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What precautions should I take for online dating or chats?

Dr. Karen Ruskin
Marriage & Family Therapy
Some precautions you should take for online dating or chats include telling a friend when/where you are meeting someone, and being mindful that you don't know this person yet. In this video, psychotherapist Karen Ruskin, PsyD/LMFT, shares some tips. 

Online relationships can be tricky. If you decide to get involved with someone you've met online be sure to take precautions to protect yourself. Many innocent people have fallen victim to catfishing, when people create a fictitious online profile and lure them into a fake relationship. Here are some important tips to help protect you from falling victim to an online hoax:

  • Don't give out your personal information online. That means your full name, address, where you go to school, where you work, or who your parents are. With the internet it’s easy to find someone and then zoom in via satellite to where they live.
  • Don’t trust anyone, especially if you don’t know them from face-to-face encounters. People lie and all you are seeing are words on a screen. Even if you’re on Skype or FaceTime, who is to say the person is who they say they are?
  • Date people you know from school, work, church, synagogue, etc.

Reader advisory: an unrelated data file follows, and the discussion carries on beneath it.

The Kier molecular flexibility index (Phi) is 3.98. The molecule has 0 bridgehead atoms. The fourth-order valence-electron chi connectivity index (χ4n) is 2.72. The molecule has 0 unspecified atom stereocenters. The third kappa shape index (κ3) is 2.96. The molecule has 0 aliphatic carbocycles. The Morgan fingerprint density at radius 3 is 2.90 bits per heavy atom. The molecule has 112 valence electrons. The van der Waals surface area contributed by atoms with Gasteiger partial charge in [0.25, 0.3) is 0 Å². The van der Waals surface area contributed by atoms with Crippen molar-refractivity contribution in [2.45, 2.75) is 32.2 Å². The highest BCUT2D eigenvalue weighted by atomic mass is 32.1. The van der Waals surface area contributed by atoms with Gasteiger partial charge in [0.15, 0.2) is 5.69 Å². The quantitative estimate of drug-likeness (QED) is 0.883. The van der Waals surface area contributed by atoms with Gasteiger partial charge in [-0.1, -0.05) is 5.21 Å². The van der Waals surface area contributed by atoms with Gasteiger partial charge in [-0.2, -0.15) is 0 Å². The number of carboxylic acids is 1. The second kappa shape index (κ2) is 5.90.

• Don’t post questionable or risqué pictures of yourself. This includes those sleepover, beach or pool vacation pics.
  • Don't meet people you've met online alone. Rather meet with a group of friends for your first encounter.
  • Do create a half-way profile, that doesn't reveal too much. Only half-way describe yourself on your site. As far as pictures go, post a pet or better yet an avatar.
  • Do search the internet for people. Do a little digging on your own to learn what you can about your online friend. Next click images and see what photos pop up.

 

Online dating or chats necessitates safety precautions. People are not always who they seem to be (for example, men can pose as women, or adults can pose as teenagers). It is important to keep your identifying information— such as home phone, home address, school, or workplace—private and to trust yourself to break contact if you feel uncomfortable with where the conversation is headed. If you decide to meet in person, do so in a public place. Make sure that you tell trusted friends or family where you will be and with whom.

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Important: This content reflects information from various individuals and organizations and may offer alternative or opposing points of view. It should not be used for medical advice, diagnosis or treatment. As always, you should consult with your healthcare provider about your specific health needs.